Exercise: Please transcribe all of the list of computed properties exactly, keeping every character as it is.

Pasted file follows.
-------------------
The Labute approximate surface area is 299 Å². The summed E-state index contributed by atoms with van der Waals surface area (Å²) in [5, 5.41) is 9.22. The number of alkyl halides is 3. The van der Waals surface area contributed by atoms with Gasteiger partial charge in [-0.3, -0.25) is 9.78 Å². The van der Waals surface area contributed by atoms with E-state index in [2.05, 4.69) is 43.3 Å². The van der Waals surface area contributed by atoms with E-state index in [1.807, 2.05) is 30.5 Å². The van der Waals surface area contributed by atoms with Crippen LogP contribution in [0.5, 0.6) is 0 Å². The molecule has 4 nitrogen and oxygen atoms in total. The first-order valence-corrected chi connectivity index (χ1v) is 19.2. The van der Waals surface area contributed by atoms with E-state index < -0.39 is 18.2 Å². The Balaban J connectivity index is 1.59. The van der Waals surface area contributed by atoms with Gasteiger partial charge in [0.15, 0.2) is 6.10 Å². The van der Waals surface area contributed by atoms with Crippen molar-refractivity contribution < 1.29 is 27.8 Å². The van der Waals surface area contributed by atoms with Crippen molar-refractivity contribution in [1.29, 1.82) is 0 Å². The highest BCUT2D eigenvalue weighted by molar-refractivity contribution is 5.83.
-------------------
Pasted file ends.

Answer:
The Labute approximate surface area is 299 Å². The summed E-state index contributed by atoms with van der Waals surface area (Å²) in [5, 5.41) is 9.22. The number of alkyl halides is 3. The van der Waals surface area contributed by atoms with Gasteiger partial charge in [-0.3, -0.25) is 9.78 Å². The van der Waals surface area contributed by atoms with E-state index in [2.05, 4.69) is 43.3 Å². The van der Waals surface area contributed by atoms with E-state index in [1.807, 2.05) is 30.5 Å². The van der Waals surface area contributed by atoms with Crippen LogP contribution in [0.5, 0.6) is 0 Å². The molecule has 4 nitrogen and oxygen atoms in total. The first-order valence-corrected chi connectivity index (χ1v) is 19.2. The van der Waals surface area contributed by atoms with E-state index < -0.39 is 18.2 Å². The Balaban J connectivity index is 1.59. The van der Waals surface area contributed by atoms with Gasteiger partial charge in [0.15, 0.2) is 6.10 Å². The van der Waals surface area contributed by atoms with Crippen molar-refractivity contribution < 1.29 is 27.8 Å². The van der Waals surface area contributed by atoms with Crippen molar-refractivity contribution in [1.29, 1.82) is 0 Å². The highest BCUT2D eigenvalue weighted by molar-refractivity contribution is 5.83.